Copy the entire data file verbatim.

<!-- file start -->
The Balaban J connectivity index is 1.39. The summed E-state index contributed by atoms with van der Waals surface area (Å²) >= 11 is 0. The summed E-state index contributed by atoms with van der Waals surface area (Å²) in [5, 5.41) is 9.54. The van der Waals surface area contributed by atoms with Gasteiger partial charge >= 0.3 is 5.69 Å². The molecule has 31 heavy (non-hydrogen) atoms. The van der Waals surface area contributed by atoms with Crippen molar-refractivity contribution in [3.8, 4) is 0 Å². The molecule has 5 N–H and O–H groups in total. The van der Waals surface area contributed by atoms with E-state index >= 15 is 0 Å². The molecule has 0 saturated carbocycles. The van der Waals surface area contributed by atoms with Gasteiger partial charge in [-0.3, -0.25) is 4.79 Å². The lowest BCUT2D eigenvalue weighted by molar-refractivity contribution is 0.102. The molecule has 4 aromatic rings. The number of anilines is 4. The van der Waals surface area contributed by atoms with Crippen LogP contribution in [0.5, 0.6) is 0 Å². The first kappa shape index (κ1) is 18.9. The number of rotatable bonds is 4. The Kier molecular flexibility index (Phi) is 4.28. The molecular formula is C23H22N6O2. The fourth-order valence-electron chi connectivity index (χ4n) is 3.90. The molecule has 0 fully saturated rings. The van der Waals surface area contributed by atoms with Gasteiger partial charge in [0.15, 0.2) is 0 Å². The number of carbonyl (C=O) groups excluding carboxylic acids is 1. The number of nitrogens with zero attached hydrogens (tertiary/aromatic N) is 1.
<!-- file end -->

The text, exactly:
The Balaban J connectivity index is 1.39. The summed E-state index contributed by atoms with van der Waals surface area (Å²) >= 11 is 0. The summed E-state index contributed by atoms with van der Waals surface area (Å²) in [5, 5.41) is 9.54. The van der Waals surface area contributed by atoms with Gasteiger partial charge >= 0.3 is 5.69 Å². The molecule has 31 heavy (non-hydrogen) atoms. The van der Waals surface area contributed by atoms with Crippen molar-refractivity contribution in [3.8, 4) is 0 Å². The molecule has 5 N–H and O–H groups in total. The van der Waals surface area contributed by atoms with E-state index >= 15 is 0 Å². The molecule has 0 saturated carbocycles. The van der Waals surface area contributed by atoms with Gasteiger partial charge in [-0.3, -0.25) is 4.79 Å². The lowest BCUT2D eigenvalue weighted by molar-refractivity contribution is 0.102. The molecule has 4 aromatic rings. The number of anilines is 4. The van der Waals surface area contributed by atoms with Crippen LogP contribution in [0.5, 0.6) is 0 Å². The first kappa shape index (κ1) is 18.9. The number of rotatable bonds is 4. The Kier molecular flexibility index (Phi) is 4.28. The molecular formula is C23H22N6O2. The fourth-order valence-electron chi connectivity index (χ4n) is 3.90. The molecule has 0 fully saturated rings. The van der Waals surface area contributed by atoms with Gasteiger partial charge in [0.15, 0.2) is 0 Å². The number of carbonyl (C=O) groups excluding carboxylic acids is 1. The number of nitrogens with zero attached hydrogens (tertiary/aromatic N) is 1.